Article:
Paul Solman answers questions from NewsHour viewers and web users on business and economic news most days on his Making Sen$e page. Here’s Wednesday’s query:
Question: Maybe it’s my background as a college instructor (and union member), but Paul Solman’s tone in his inquiry into GM workers’ wages raised my hackles. It may be that the intent was didactic — to instruct viewers about current business issues as they apply to the auto industry. Nonetheless, the attitude was reminiscent of all-too-common talking points from the current political/corporate/media elite that somehow American workers are “overpaid.”
Why is $27 per hour considered a lavish wage? We rarely hear such complaints about the astronomical salaries of hedge fund managers or bank CEOs who contribute little to the real economy, and have been mostly to blame for the recent economic collapse.
Arguably, an autoworker creates something of greater value to society than does a trader dealing with questionable derivatives — or for that matter, than does a TV news journalist. In the worship of race-to-the-bottom globalization, we should remember that poor workers will not consume and will not spend. If big business and misguided politicians continue their war on American workers, we will devolve from a once-prosperous democracy into a 21st century feudal state.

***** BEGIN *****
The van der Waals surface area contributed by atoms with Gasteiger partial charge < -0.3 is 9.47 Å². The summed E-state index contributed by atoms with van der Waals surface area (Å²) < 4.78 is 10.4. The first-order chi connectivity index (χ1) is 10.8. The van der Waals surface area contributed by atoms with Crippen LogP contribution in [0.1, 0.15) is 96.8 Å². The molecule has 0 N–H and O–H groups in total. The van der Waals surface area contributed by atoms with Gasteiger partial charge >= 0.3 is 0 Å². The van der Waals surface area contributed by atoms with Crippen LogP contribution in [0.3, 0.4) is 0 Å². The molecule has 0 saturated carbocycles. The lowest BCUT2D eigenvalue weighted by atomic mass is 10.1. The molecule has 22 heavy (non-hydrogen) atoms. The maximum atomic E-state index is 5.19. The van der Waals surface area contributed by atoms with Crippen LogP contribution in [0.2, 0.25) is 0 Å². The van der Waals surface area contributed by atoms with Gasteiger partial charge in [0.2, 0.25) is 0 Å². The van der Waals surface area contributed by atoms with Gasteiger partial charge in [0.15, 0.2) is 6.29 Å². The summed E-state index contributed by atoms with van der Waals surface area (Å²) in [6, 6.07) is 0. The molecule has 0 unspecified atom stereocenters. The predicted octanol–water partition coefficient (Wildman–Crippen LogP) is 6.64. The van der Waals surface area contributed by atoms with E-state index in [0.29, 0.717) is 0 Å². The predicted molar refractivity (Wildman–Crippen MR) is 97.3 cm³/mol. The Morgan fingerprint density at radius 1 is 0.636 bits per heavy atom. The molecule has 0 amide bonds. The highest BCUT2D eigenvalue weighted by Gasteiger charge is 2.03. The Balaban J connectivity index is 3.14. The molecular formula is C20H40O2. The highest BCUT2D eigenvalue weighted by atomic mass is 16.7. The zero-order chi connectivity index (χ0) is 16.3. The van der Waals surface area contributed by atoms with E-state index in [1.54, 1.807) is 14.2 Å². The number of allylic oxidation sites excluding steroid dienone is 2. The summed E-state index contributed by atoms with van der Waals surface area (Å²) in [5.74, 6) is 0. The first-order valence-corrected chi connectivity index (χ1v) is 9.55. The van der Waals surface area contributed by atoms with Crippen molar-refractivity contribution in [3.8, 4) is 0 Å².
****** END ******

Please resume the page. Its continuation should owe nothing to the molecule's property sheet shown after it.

Paul Solman: I see my role as a proxy for our viewers, Alex. I try to ask the toughest questions, as clearly and forcefully as I can. I’ve done many stories on manufacturing, workers and wages. I can assure you, quite a few viewers think $27 an hour is a lavish wage at a company bailed out by the American taxpayer (i.e., the viewers) — for a job that millions of their unemployed fellow Americans would jump at the chance to do. Even for half of $27 an hour. The wage now being offered to new UAW workers is $14 an hour. When I asked GM President Mark Reuss how many applicants GM had at that wage, he said, “We had a lot.”
Personally, I do not consider $27 an hour “lavish.” Not even close. But I try to keep such value judgments out of my reporting, as best I’m able. I’ll do pretty much anything to get a sharp response out of an interviewee, however. Please don’t mistake one for the other.
GM President Mark Reuss talked to Paul Solman at the Detroit Auto Show in early 2011.